Those were the best days of my life
Back in the summer of ’69.
Bryan Adams’ song played, and Bud tapped along with his finger on the label of his second or third Labatt Blue.
“Bet you wasn’t even around in 69, were ya, Christy?”
The bartender with over-blond hair looked up from the taps, “Sure wasn’t. Did I miss out on some fun?” she replied to Bud, one of her regulars sitting in the “regulars” section of the Clam Shanty bar.
“69. Hell, nearly fifty years ago. I was, what, fourteen?” Bud leaned back on his stool. “All I wanted was to get out of that house in Liverpool and out of Ma’s way. All she wanted was for me to get off my lazy ass and work that summer. Kept threatening to take me to the foundry with her. Sort odd parts for eight fucking hours a day.”
He took a long sip. “I begged my Uncle Ceril to take me to his farm, up there near Lake Ontario, to dig salt potatoes for like two months. That work’s hard as shit, but better than being with Ma sorting bad pieces from good. Christ. Y’all know how fucking hot that parts room gets in summer. Hotter than hell. Better off digging shit all day.”
“Say, Christy,” Bud spoke up to get her attention, “You got some salt potatoes? Should still be in season.” She nodded from across the way. “Put an order in for me. Extra butter.”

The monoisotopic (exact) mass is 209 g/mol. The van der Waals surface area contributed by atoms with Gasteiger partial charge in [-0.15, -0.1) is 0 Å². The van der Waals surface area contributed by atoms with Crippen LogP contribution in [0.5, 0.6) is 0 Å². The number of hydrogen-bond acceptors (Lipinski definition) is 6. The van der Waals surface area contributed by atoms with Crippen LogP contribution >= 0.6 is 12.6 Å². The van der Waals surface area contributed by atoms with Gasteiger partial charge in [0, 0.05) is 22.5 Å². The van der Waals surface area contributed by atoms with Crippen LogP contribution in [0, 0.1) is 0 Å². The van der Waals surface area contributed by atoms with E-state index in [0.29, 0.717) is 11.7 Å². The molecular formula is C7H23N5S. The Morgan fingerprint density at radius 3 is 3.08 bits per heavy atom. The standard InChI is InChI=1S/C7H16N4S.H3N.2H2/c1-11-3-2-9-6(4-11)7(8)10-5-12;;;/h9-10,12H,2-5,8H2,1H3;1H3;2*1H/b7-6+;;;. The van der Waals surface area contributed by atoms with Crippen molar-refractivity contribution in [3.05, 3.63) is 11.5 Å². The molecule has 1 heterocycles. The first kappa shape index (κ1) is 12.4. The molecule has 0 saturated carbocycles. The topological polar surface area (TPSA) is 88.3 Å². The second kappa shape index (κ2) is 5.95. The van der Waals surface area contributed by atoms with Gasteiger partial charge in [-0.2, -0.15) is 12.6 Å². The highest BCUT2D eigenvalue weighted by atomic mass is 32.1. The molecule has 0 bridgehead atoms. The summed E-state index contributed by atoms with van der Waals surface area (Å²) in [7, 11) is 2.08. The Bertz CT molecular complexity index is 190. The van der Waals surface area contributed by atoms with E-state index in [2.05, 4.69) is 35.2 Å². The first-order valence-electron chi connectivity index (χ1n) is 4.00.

“You dug potatoes all summer?” Dave, another regular, asked.
“Nah. Just through July, then they’re all dug up. Came back to Ma bitching at me for not working like my sister, Cathy. She had a full time gig at Vicky’s Soft Serve. Remember that place?” Dave nodded over his beer.
“I’d get on my bike for like the whole fucking day just to get away from Ma. Leave before she even got up so she couldn’t take me down to work. I’d ride all over, mostly round the lake. That’s when I saw them setting up for the Fair. You know how all them carnies come in a week before the fair starts, set up them crappy games and rides? I was standing by the fence, watching, and some dude comes over and asks if I need a job. Hell ya, I needed a job.”
Christy put down a bowl with small potatoes, skins crusty-white from their boil with a pound of salt. Bud grunted his thanks.
“Never guess where they put me. The Haunted House!” The regulars chortled.
“Yup. I was a one of those fucking carnies that jumped from a hole in the wall to scare the piss out of little kids. Three weeks, man, 12 hours a day, I was a carnie making girls scream.”
Some butter off the potatoes dribbled onto his chin. He wiped it away with a hand permanently gnarled and nailbeds blackened from years filing spurs off metal parts at the foundry.
“Best damn job ever.”